If you have diabetes, protecting your eyes should be uppermost in your mind, and you should make sure to schedule regular eye exams with your ophthalmologist. People with diabetes are at risk for a number of serious eye problems, such as diabetic retinopathy and glaucoma. Understanding how diabetes can affect your vision is therefore vital to safeguarding the health of your eyes.
What is Diabetes?
Diabetes is the result of the body’s inability to produce sufficient amounts of insulin, or use it efficiently. Insulin is a hormone that plays a key role in the body’s ability to metabolize certain foods, particularly sugar and carbohydrates. When insulin levels are unstable, blood glucose is high, and this gives rise to diabetes.
How diabetes can affect your vision
Diabetes can damage the blood vessels that support the retina, leading to diabetic retinopathy. This is the most common eye disease attributed to diabetes. The presence of diabetes can result in the inflammation or leakage of the blood vessels. If this condition is not treated it can cause vision loss (learn more).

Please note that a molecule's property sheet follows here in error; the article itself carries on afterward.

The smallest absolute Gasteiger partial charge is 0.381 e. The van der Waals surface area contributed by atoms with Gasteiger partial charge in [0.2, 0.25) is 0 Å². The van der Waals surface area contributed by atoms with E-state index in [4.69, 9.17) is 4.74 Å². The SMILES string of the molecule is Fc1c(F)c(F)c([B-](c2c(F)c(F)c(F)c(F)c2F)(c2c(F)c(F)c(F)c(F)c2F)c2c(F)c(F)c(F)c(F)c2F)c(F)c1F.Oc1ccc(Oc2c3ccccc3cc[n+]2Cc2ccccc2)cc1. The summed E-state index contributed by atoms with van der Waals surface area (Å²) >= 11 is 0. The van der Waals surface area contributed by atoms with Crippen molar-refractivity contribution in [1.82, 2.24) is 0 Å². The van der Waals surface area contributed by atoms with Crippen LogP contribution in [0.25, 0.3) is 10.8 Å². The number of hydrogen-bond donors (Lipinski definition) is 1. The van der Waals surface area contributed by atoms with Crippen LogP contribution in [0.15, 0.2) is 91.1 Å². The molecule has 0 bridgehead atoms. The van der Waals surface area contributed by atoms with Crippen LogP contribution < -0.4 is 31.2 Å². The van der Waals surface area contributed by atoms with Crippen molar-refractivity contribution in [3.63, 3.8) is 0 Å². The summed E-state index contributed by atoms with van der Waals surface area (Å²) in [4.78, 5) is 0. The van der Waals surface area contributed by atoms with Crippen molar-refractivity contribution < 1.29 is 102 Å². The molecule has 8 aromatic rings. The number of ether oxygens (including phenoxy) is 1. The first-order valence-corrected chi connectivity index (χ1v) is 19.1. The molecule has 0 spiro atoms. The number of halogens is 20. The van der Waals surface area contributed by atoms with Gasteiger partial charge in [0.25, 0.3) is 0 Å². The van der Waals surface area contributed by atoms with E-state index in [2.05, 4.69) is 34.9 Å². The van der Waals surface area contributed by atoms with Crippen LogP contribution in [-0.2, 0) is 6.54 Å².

Glaucoma and cataracts can also be caused by diabetes. Glaucoma results from a build-up of pressure in the eye, due to the inadequate drainage of fluid. This can end up damaging the optic nerve. People with diabetes often develop open angle glaucoma.
Although cataracts are common among the over 60 population, people with diabetes often develop the condition at a much younger age. A cataract is a clouding of the lens of the eye, which leads to diminished vision. It very often requires surgery to replace the affected lens with an intraocular lens implant or IOL.
Contact the Center for Ophthalmology and Laser Surgery, Lighthouse Point, FL, to learn more about how diabetes can affect your vision. Why not give them a call today at 954-786-5353, and schedule an appointment with Dr. Michael Loeffler.